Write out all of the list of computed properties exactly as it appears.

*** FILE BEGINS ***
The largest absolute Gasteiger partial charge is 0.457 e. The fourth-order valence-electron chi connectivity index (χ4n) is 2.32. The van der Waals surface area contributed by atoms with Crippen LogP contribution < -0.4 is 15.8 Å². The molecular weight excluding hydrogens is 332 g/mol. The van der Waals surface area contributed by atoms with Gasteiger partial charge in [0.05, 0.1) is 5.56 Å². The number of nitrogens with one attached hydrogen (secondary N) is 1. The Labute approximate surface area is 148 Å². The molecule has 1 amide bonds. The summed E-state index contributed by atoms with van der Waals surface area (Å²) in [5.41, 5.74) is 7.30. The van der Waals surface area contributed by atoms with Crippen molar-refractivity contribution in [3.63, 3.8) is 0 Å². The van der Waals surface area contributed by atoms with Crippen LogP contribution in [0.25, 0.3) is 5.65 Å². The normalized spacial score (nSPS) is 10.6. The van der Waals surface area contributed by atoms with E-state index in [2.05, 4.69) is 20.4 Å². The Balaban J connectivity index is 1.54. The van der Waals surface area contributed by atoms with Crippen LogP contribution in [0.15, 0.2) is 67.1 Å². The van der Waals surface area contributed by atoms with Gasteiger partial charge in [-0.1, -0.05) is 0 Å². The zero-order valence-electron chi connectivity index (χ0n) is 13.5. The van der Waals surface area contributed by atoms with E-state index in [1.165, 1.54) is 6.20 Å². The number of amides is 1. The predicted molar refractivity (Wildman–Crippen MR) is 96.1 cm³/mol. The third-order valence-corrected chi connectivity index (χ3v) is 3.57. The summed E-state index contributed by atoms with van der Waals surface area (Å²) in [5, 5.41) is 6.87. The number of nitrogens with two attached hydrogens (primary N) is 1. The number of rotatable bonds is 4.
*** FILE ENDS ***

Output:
The largest absolute Gasteiger partial charge is 0.457 e. The fourth-order valence-electron chi connectivity index (χ4n) is 2.32. The van der Waals surface area contributed by atoms with Crippen LogP contribution < -0.4 is 15.8 Å². The molecular weight excluding hydrogens is 332 g/mol. The van der Waals surface area contributed by atoms with Gasteiger partial charge in [0.05, 0.1) is 5.56 Å². The number of nitrogens with one attached hydrogen (secondary N) is 1. The Labute approximate surface area is 148 Å². The molecule has 1 amide bonds. The summed E-state index contributed by atoms with van der Waals surface area (Å²) in [5.41, 5.74) is 7.30. The van der Waals surface area contributed by atoms with Crippen molar-refractivity contribution in [3.63, 3.8) is 0 Å². The van der Waals surface area contributed by atoms with Crippen LogP contribution in [0.25, 0.3) is 5.65 Å². The normalized spacial score (nSPS) is 10.6. The van der Waals surface area contributed by atoms with E-state index in [2.05, 4.69) is 20.4 Å². The Balaban J connectivity index is 1.54. The van der Waals surface area contributed by atoms with Crippen LogP contribution in [0.15, 0.2) is 67.1 Å². The van der Waals surface area contributed by atoms with Gasteiger partial charge in [-0.1, -0.05) is 0 Å². The zero-order valence-electron chi connectivity index (χ0n) is 13.5. The van der Waals surface area contributed by atoms with E-state index in [1.165, 1.54) is 6.20 Å². The number of amides is 1. The predicted molar refractivity (Wildman–Crippen MR) is 96.1 cm³/mol. The third-order valence-corrected chi connectivity index (χ3v) is 3.57. The summed E-state index contributed by atoms with van der Waals surface area (Å²) in [5, 5.41) is 6.87. The number of nitrogens with two attached hydrogens (primary N) is 1. The number of rotatable bonds is 4.